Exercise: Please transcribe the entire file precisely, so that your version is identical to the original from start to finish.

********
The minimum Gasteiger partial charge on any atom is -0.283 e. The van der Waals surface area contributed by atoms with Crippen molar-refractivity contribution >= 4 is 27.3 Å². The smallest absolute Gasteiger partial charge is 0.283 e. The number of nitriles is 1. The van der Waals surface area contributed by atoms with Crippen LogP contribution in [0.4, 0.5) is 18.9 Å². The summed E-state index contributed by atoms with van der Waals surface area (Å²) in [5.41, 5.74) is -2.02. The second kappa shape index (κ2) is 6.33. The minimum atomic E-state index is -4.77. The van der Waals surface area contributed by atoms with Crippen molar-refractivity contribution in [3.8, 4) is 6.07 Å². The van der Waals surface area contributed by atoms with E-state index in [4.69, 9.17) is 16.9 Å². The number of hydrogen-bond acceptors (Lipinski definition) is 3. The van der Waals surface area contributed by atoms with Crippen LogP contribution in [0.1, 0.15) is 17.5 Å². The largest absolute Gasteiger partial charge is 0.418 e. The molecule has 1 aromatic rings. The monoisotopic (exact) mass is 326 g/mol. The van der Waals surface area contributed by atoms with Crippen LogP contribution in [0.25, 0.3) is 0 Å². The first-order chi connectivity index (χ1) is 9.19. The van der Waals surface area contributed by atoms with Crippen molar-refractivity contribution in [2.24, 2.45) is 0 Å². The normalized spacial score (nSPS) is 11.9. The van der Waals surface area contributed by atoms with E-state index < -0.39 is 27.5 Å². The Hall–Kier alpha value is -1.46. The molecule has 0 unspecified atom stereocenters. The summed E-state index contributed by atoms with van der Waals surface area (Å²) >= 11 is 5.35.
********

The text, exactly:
The minimum Gasteiger partial charge on any atom is -0.283 e. The van der Waals surface area contributed by atoms with Crippen molar-refractivity contribution >= 4 is 27.3 Å². The smallest absolute Gasteiger partial charge is 0.283 e. The number of nitriles is 1. The van der Waals surface area contributed by atoms with Crippen LogP contribution in [0.4, 0.5) is 18.9 Å². The summed E-state index contributed by atoms with van der Waals surface area (Å²) in [5.41, 5.74) is -2.02. The second kappa shape index (κ2) is 6.33. The minimum atomic E-state index is -4.77. The van der Waals surface area contributed by atoms with Crippen molar-refractivity contribution in [3.8, 4) is 6.07 Å². The van der Waals surface area contributed by atoms with E-state index in [4.69, 9.17) is 16.9 Å². The number of hydrogen-bond acceptors (Lipinski definition) is 3. The van der Waals surface area contributed by atoms with Crippen LogP contribution in [0.1, 0.15) is 17.5 Å². The largest absolute Gasteiger partial charge is 0.418 e. The molecule has 1 aromatic rings. The monoisotopic (exact) mass is 326 g/mol. The van der Waals surface area contributed by atoms with Crippen LogP contribution in [0.25, 0.3) is 0 Å². The first-order chi connectivity index (χ1) is 9.19. The van der Waals surface area contributed by atoms with Crippen molar-refractivity contribution in [2.24, 2.45) is 0 Å². The normalized spacial score (nSPS) is 11.9. The van der Waals surface area contributed by atoms with E-state index < -0.39 is 27.5 Å². The Hall–Kier alpha value is -1.46. The molecule has 0 unspecified atom stereocenters. The summed E-state index contributed by atoms with van der Waals surface area (Å²) >= 11 is 5.35.